European Union's special envoy on Afghanistan, Tomas Niklasson, is on a visit to India. Photograph:( Others )
European Union's special envoy on Afghanistan, Tomas Niklasson, is in Delhi. The envoy has welcomed the Indian government's offer to send humanitarian support of 50,000 MT of wheat to Afghanistan. The Indian support offer comes as onset of winter in Afghanistan is worsening the situation in the war-torn country for many residents
European Union's special envoy on Afghanistan, Tomas Niklasson, who is in Delhi, has welcomed the Indian government's offer to send humanitarian support of 50,000 MT of wheat to Afghanistan.
The Indian support offer comes as onset of winter in Afghanistan is worsening the situation in the war-torn country for many residents. The country witnessed a Taliban takeover in August.
Speaking to our diplomatic correspondent Sidhant Sibal, Niklasson said, "There is a very strong overlap in way, or a very similar analysis of the situation" by India and EU when it comes to Afghanistan and both are "looking to see if there are concrete areas where we can work." In Delhi, the EU special envoy met India’s Foreign Secretary Harsh Shringla and JS PAI JP Singh.
Niklasson has come to Delhi from Doha where he had held talks with Taliban delegation led by its Foreign Minister Amir Khan Muttaqi. One of the key issues raised by EU during the meet was human rights, women's rights, lack of inclusivity of Taliban-led government, etc.
Asked about if EU plans to recognise the regime, he said, "We are not rushing into recognition, we are not recognising, we haven't recognised the Taliban regime, the interim government. We do, however, see the need to engage with them".
Sidhant Sibal: What kind of conversations you had in Delhi with the India’s Foreign Secretary Harsh Shringla and JS PAI JP Singh?
Tomas Niklasson: We had a very good meeting on Wednesday with the foreign secretary and also with the joint secretary working on Afghanistan, whom I have met before. Basically, the purpose of my visit is to explore with Indian officials, understand better how they see the situation, what challenges they see are coming from Afghanistan, what solution they see, how we can work together and I am pleased to see what we basically knew from before that there is a very strong overlap in way or a very similar analysis of the situation and now looking to see if there are concrete areas where we can work.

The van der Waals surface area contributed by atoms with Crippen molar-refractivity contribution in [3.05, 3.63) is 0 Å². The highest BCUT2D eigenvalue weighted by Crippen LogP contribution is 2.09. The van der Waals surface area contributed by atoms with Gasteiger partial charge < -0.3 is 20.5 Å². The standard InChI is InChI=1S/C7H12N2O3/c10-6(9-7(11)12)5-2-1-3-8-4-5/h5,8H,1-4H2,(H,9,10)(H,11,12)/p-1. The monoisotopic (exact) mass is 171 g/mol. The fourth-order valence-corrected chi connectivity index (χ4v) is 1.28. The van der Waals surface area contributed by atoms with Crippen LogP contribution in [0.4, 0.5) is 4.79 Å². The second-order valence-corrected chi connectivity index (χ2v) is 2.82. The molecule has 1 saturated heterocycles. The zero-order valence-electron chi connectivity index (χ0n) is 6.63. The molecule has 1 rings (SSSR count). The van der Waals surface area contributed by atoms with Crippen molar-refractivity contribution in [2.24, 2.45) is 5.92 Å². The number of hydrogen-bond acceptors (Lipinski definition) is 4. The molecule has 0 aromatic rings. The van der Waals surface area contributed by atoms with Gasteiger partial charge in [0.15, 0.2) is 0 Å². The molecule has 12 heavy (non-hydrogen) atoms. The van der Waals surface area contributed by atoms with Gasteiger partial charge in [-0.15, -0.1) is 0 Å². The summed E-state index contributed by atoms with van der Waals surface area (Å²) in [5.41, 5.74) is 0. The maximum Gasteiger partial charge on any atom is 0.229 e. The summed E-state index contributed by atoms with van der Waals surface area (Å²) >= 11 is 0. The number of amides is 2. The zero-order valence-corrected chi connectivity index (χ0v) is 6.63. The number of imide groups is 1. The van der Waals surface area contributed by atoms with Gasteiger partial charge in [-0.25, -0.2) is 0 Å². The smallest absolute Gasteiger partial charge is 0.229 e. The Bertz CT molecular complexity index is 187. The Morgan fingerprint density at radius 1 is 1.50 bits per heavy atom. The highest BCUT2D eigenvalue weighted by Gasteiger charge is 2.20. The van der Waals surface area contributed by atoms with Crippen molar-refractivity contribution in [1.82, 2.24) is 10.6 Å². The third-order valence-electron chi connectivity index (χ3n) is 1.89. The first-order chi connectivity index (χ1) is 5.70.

Sidhant Sibal: What are these concrete areas where India and EU can work on Afghanistan?
Tomas Niklasson: To start with, we need to have a common understanding of the situation, that we already have. We should also, try to harmonise the messages that we are sending to the Taliban appointed interim government, in terms of what is expected from them, respect for human rights, Afghanistan not again being a threat to other countries, inclusivity of the government and some other issues and that is something we can work on but not exclusively between EU and India and I see convergence among partners in the region and beyond. It is the same thing we tell and that is a good thing.
Sidhant Sibal: What kind of conversation you had in Doha with Taliban FM Muttaqi and do you plan to recognise the Taliban government in Kabul?
Tomas Niklasson: I will start with second question because that is the easiest and shortest one. The answer is no, we are not rushing into recognition, we haven't recognised the Taliban regime, the interim government. We do, however, see the need to engage with them and our conversation in Doha this weekend, with acting Taliban foreign minister and the delegation from Kabul touched on the areas I just mentioned. We talked on inclusivity of the government, human rights, counter terrorism, access to humanitarian assistance and safe passage, which means Afghans under threat, people, which need safe passage to be able to leave the country.
Sidhant Sibal: But do you think Taliban is serious about these issues, like human rights, women's education?
Tomas Niklasson: We have discussed the issue of inclusive government and I made it very clear, you are absolutely right that there are no women in the leading position that is something we talked about. On inclusivity, there are other aspects, such as ethnicity, non-Taliban and non-Pashtuns, should have a stronger role if they want government to be recognised by its own people. There is a lot of talk about international recognition but equally important or some would say even more important is to be recognised by own people. When it comes to the right of women, long way to go. We talked about education and there was a clear commitment and clear declaration that it is a policy of the interim government that women and girls should go to school. But obviously this is not happening and we need to see it, we need to push and monitor and ensure girls get access to education. We could even see or support the payments of stipend, to incentivise teachers, so that education can be provided but that can only happen if girls have access.